Amazon Transcribe identity-based policy examples - Amazon Transcribe

Amazon Transcribe identity-based policy examples

By default, users and roles don't have permission to create or modify Amazon Transcribe resources. They also can't perform tasks by using the AWS Management Console, AWS Command Line Interface (AWS CLI), or AWS API. To grant users permission to perform actions on the resources that they need, an IAM administrator can create IAM policies. The administrator can then add the IAM policies to roles, and users can assume the roles.

To learn how to create an IAM identity-based policy by using these example JSON policy documents, see Creating IAM policies in the IAM User Guide.

For details about actions and resource types defined by Amazon Transcribe, including the format of the ARNs for each of the resource types, see Actions, resources, and condition keys for Amazon Transcribe in the Service Authorization Reference.

Policy best practices

Identity-based policies determine whether someone can create, access, or delete Amazon Transcribe resources in your account. These actions can incur costs for your AWS account. When you create or edit identity-based policies, follow these guidelines and recommendations:

  • Get started with AWS managed policies and move toward least-privilege permissions – To get started granting permissions to your users and workloads, use the AWS managed policies that grant permissions for many common use cases. They are available in your AWS account. We recommend that you reduce permissions further by defining AWS customer managed policies that are specific to your use cases. For more information, see AWS managed policies or AWS managed policies for job functions in the IAM User Guide.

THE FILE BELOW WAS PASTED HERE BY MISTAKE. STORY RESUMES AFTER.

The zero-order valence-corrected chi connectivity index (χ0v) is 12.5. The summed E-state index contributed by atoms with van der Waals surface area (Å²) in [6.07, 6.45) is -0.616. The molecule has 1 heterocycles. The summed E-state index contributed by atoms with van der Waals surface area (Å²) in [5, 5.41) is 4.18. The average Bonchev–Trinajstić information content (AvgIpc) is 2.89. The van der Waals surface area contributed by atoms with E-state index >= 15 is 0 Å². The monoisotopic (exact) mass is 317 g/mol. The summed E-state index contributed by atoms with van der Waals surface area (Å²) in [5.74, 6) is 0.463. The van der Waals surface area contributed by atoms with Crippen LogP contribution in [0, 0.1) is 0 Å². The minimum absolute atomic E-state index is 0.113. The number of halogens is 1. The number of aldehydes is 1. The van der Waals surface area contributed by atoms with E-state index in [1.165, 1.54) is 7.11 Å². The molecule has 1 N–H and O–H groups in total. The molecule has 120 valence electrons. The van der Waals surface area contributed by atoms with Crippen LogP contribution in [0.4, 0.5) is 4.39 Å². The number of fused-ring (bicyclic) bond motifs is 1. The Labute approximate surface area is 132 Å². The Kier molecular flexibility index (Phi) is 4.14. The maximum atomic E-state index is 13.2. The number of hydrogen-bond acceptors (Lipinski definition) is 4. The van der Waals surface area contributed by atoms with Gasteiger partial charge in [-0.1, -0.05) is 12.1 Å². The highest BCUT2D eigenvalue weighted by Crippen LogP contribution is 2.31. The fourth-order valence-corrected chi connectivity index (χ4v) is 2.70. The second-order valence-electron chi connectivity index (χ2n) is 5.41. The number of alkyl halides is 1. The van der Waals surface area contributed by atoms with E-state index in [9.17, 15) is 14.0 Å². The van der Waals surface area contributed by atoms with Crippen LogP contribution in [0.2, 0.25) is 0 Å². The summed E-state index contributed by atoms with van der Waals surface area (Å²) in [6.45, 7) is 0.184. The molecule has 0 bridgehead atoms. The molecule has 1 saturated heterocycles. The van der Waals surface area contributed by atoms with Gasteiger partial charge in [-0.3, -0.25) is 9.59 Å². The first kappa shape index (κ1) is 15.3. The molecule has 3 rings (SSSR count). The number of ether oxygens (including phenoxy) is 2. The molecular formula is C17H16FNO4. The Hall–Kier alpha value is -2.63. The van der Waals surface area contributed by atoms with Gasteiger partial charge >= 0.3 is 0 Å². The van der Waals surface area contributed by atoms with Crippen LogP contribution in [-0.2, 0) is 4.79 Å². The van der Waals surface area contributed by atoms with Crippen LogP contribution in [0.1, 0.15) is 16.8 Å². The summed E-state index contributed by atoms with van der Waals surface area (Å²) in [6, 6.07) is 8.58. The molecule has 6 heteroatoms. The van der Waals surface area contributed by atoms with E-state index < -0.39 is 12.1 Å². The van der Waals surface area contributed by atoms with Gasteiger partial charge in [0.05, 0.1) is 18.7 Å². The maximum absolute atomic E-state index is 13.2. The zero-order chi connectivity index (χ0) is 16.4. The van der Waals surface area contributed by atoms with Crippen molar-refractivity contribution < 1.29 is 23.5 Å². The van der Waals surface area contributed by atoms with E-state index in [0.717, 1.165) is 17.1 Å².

• Apply least-privilege permissions – When you set permissions with IAM policies, grant only the permissions required to perform a task. You do this by defining the actions that can be taken on specific resources under specific conditions, also known as least-privilege permissions. For more information about using IAM to apply permissions, see Policies and permissions in IAM in the IAM User Guide.

  • Use conditions in IAM policies to further restrict access – You can add a condition to your policies to limit access to actions and resources. For example, you can write a policy condition to specify that all requests must be sent using SSL. You can also use conditions to grant access to service actions if they are used through a specific AWS service, such as AWS CloudFormation. For more information, see IAM JSON policy elements: Condition in the IAM User Guide.

  • Use IAM Access Analyzer to validate your IAM policies to ensure secure and functional permissions – IAM Access Analyzer validates new and existing policies so that the policies adhere to the IAM policy language (JSON) and IAM best practices. IAM Access Analyzer provides more than 100 policy checks and actionable recommendations to help you author secure and functional policies. For more information, see IAM Access Analyzer policy validation in the IAM User Guide.

  • Require multi-factor authentication (MFA) – If you have a scenario that requires IAM users or a root user in your AWS account, turn on MFA for additional security. To require MFA when API operations are called, add MFA conditions to your policies. For more information, see Configuring MFA-protected API access in the IAM User Guide.

For more information about best practices in IAM, see Security best practices in IAM in the IAM User Guide.

Using the AWS Management Console